Girls use digital skills to boost classmates’ reading | Plan International Skip to main content

Girls use digital skills to boost classmates’ reading

In China, girls are gaining valuable digital skills while managing their school libraries and supporting their classmates to read.

Girls using library management software in China
Encouraging girls to manage their school libraries is helping them learn key digital skills and make books more accessible for their peers.

Join the movement for girls' rights Our research shows that in Yunnan, Ningxia and Shaanxi provinces, less than 1 in 3 children read books outside of school. In addition, although many school have their own library rooms, nearly two-thirds of children seldom or never read books in them.

This is often because teachers don’t have the knowledge or means to catalogue the books correctly and track when they have been borrowed. As a result, the libraries are inaccessible and don’t encourage children to read.

Accessible libraries and books

Girls reading books in a school library
Girls' education is benefiting from more accessible libraries.

In response, Plan International China has initiated a project that supports children to run their own school libraries alongside local partner organisation 1kgbook.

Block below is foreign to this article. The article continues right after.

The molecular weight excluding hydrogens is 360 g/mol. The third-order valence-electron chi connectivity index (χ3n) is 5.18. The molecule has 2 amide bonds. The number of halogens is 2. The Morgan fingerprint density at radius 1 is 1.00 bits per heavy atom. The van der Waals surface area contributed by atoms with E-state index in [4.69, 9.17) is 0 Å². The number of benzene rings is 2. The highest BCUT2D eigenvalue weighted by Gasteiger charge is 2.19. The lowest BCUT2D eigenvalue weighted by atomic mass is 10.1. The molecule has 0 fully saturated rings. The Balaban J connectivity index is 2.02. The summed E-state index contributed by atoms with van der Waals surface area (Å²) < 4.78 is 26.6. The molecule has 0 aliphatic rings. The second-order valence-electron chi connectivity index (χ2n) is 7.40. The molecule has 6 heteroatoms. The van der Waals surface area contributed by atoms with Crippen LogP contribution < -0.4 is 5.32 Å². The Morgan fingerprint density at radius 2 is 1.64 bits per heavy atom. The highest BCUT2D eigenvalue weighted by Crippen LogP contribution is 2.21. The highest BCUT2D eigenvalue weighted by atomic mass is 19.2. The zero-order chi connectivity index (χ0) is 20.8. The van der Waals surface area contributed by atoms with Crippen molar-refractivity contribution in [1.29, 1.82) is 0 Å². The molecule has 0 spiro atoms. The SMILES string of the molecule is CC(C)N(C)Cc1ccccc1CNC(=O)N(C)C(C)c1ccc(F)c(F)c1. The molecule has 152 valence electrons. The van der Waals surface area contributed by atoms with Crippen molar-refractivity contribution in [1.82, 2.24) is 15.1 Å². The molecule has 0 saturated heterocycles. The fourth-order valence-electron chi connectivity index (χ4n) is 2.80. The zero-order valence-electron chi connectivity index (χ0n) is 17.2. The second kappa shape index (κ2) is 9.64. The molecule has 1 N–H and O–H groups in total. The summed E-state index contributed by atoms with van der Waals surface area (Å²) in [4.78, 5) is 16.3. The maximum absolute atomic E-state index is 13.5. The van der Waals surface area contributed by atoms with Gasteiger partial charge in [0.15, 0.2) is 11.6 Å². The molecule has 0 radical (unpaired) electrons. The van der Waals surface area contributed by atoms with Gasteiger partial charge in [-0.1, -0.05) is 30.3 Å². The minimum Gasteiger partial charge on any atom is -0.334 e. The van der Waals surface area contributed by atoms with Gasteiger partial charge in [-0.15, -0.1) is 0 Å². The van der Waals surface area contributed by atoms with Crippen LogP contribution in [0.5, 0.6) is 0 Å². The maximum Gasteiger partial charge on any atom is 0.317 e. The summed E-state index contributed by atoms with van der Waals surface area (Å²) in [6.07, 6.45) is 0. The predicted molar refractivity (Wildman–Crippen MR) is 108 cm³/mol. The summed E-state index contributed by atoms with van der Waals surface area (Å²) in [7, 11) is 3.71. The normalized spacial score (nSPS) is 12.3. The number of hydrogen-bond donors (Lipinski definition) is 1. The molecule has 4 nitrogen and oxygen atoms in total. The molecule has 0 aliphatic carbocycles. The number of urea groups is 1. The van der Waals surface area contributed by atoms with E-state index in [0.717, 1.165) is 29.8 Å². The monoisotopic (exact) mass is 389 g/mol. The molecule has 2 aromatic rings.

I think information technology is important and will be very helpful in the future

As part of the project, children, especially girls, are encouraged to become volunteer members of library management teams. They are provided with and trained to use child-friendly book management software and barcoding equipment so they can create simple library administration systems that make books easily available to their peers.

Valuable digital skills for girls

Girls borrowing books from a school library in China
Girls who volunteer to become members of library management teams learn key digital skills that will benefit them in the future.

Hui, a girl from Yunnan Province, is a volunteer on her school’s library management team. “It is really incredible that I can use the bar code scanning gun to enter dates and track books,” she says.

“My volunteer work is so cool! I think information technology is important and will be very helpful in the future for my jobs. I can type 60 characters per minute now and know how to use search engines to look for solutions when there are problems.”

Fang, another member of the library management team says, “When I grow up, I want to develop some great software to help people read more.”

Learn more about our global work to help girls learn digital skills